The powers of the EFCC and the scope of who the Commission can investigate was emphasised in FCDA Staff Multi-Purpose (Coop) Society & Ors v Samchi & Anor, thus: “…it is important not to have any illusions about the powers and functions of the EFCC. For the avoidance of doubt Section 7(1) (a) and (b) of the EFCC Act, provides that: ‘The Commission has powers to – (a) cause investigations to be conducted as to whether any person, corporate body or organisation has committed an offence under this act or other law relating to Economic and Financial Crimes Commission: (b) cause investigations to be conducted into properties of any person if it appears to the Commission that the person’s lifestyle and extent of the properties are not justified by his source of income.’ Clearly the powers of the EFCC to investigate, and indeed, prosecute crimes is not restricted to government agencies, public officers or civil servants, as it appears to be suggested, it extends to corporate bodies and organisations, where they offend the law….”
Furthermore, in Ajoku v EFCC & Ors, the Court of Appeal, while expounding on the powers of the EFCC, held that “the Commission is the designated Financial Intelligence Unit (FIU) in Nigeria, which is charged with the responsibility of coordinating the various institutions involved in the fight against money laundering and enforcement of all laws dealing with economic and financial crimes in Nigeria.”
In view of the above, the EFCC is empowered by law to prosecute any person who has committed financial or economic crimes. Thus, the action of the Commission was predicated on the provisions of the BEDA Act, which mandates all bank employees to declare their assets or face prosecution. Section 7 of the BEDA Act makes it “an offence for an employee of a Bank to own assets in excess of his legitimate, known and provable income and assets”, and where found guilty shall on conviction be liable to imprisonment for ten years, and shall, in addition, forfeit the assets or its equivalent in money which are in excess of his legitimate, known and provable income and assets, to the Federal Government.
Can the EFCC Enforce the Provisions of BEDA Act?
A community reading of the EFCC Act, as well as judicial authorities empower the Commission to enforce the provisions of any other law or regulations relating to economic and financial crimes. As part of its functions, the Commission has the vires to adopt measures geared towards a coordinated preventive and regulatory actions, introduction and maintenance of investigative and control techniques on the prevention of economic and financial related crimes.
In view of the above, it can be said that the directive of the EFCC is merely a reiteration of an already existing provision of the law, which Bank employees are expected to comply with. However, whether the EFCC has the jurisdiction to enforce the provisions of the BEDA Act, is a question that now begs for answers. It will appear clear that the EFCC has not been statutorily empowered by the BEDA Act to enforce its provisions, and the EFCC Act did not expressly include the BEDA Act amongst the list of Acts for which the Commission will act as the coordinating and enforcement authority.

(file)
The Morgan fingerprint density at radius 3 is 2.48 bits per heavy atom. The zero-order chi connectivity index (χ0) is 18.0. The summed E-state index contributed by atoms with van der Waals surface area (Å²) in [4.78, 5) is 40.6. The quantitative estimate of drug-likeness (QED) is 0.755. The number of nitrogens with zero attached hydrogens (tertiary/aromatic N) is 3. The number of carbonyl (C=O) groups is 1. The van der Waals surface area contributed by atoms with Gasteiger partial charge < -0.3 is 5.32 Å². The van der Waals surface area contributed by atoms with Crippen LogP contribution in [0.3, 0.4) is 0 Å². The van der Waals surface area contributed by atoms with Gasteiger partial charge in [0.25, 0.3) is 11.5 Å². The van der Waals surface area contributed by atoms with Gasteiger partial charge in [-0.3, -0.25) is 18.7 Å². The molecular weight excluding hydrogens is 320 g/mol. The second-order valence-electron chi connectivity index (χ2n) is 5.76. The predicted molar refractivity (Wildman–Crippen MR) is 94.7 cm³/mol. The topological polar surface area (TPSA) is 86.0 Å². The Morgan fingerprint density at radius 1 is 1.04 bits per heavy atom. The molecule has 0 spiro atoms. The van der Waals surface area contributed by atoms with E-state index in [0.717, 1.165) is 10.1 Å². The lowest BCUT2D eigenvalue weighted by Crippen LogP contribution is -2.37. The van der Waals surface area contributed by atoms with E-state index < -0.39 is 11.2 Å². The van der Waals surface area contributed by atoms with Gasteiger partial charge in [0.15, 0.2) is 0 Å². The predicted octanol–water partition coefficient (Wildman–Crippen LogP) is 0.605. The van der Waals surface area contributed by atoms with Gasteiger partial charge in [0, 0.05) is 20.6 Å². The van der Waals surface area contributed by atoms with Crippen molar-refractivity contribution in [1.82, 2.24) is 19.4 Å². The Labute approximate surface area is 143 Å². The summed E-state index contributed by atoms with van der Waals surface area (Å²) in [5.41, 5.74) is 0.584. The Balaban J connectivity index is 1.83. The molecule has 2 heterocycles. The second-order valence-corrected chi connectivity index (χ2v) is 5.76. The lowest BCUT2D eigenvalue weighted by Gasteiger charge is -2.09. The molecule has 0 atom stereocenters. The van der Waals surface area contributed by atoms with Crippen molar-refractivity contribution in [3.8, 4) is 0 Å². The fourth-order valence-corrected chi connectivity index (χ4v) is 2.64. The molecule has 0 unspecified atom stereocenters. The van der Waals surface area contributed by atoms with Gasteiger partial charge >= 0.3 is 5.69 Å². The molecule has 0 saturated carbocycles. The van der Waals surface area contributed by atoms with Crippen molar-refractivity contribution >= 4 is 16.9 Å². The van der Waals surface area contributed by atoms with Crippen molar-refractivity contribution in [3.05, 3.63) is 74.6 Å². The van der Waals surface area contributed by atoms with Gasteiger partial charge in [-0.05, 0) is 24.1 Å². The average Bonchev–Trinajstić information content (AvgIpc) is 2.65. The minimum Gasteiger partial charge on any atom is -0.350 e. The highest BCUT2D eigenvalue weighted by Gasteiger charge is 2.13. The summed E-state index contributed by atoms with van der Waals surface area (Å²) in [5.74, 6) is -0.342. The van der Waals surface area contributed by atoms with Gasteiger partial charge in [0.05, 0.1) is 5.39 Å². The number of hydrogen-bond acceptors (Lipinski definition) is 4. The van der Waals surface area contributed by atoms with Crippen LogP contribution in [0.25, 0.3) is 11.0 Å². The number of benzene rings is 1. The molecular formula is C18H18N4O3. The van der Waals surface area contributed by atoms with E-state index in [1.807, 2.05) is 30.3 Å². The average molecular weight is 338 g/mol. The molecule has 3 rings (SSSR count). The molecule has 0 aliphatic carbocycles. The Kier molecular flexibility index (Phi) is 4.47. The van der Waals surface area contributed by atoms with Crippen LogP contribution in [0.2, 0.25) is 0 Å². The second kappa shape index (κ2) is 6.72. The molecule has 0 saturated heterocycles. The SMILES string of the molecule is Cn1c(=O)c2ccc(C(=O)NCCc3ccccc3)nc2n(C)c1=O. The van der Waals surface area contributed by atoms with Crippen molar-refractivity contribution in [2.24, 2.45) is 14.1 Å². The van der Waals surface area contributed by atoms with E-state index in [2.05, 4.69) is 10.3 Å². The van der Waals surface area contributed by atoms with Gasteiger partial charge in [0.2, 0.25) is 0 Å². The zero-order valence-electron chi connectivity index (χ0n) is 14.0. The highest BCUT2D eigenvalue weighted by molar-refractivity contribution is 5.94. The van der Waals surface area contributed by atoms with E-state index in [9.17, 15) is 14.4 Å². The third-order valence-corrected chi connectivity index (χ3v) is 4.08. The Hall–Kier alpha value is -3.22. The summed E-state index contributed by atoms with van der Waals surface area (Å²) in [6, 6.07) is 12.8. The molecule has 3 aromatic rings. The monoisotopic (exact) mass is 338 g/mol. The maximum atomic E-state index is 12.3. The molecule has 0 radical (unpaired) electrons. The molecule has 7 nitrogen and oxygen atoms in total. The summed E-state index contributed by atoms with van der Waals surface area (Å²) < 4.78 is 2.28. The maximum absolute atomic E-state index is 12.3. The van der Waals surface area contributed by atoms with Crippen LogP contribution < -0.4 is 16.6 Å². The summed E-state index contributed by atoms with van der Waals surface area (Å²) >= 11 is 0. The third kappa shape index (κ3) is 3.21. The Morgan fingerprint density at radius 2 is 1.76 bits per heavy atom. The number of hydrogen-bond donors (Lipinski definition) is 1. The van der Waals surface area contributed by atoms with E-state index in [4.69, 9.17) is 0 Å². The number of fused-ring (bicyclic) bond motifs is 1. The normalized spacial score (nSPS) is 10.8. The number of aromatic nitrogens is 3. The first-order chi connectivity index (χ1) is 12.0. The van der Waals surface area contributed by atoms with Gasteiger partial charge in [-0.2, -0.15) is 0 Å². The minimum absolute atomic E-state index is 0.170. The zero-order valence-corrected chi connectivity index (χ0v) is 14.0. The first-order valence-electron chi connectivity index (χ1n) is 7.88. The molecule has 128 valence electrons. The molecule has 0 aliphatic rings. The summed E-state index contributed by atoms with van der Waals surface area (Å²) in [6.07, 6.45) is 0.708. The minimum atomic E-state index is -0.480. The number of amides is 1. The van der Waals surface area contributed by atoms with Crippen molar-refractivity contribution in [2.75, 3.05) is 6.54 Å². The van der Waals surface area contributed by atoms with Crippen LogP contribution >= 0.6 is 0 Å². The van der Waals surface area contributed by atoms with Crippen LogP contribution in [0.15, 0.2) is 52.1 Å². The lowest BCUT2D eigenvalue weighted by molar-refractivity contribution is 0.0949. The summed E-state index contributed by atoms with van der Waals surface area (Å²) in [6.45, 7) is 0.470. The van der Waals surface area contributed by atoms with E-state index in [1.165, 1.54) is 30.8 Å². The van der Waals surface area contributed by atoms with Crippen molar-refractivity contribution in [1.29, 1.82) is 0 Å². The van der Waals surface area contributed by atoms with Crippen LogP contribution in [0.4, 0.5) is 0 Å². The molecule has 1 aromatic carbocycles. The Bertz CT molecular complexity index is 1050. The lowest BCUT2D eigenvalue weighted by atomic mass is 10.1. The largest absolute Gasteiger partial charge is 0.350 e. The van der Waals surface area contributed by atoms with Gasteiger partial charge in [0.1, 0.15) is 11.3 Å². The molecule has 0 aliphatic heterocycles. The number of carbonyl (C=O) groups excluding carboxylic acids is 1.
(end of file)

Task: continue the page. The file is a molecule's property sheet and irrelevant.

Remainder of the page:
The EFCC is a creation of statute, and every exercise of power by it must be traceable to an enabling law. It would therefore, be arguable whether the EFCC has the statutory jurisdiction to enforce the provisions of BEDA Act. Thus, on the one hand, to the extent that jurisdiction is statutory, it is argued that until the President makes a regulation with regards to the effective implementation of the BEDA Act as donated by virtue of Sections 12 and 13 of the Act, or the National Assembly takes appropriate legislative measures to address the issue of the agency with power to enforce the BEDA Act, the jurisdiction of the EFCC to implement the BEDA Act would remain a controversy.
However, on the other hand, the sweeping functions and powers of the EFCC under Sections 6 and 7 of the EFCC Act which extends both to the public and private sectors as relate to economic and financial crimes are capable of clothing the Commission with the powers to enforce the BEDA Act. It could be axiomatically argued that the Commission has the power to apply and enforce the provisions of BEDA Act being a financial or economic law, and as such would be considered as falling within Section 7(2)(f) thus forming part of “any other law or regulation relating to economic and financial crimes.” Hence, the Commission would equally be the co-ordination agency for the BEDA Act. The decisions of the court above, would seem to have provided a judicial support for this position.
The EFCC is statutorily empowered to enforce the provisions of any law or regulations relating to economic and financial crimes, and also acts as coordinating agency for specifically enumerated Acts, as well as all other laws relating to economic and financial crimes.
The BEDA Act has though not been specifically mentioned as falling within the coordinating purview of the EFCC, a review of the general powers of the EFCC however, will suggest that the Commission has the jurisdiction to administer and implement the provisions of the BEDA Act as forming part of the laws relating to economic and financial crimes.
Richard Idaeho Legal Practitioner, Lagos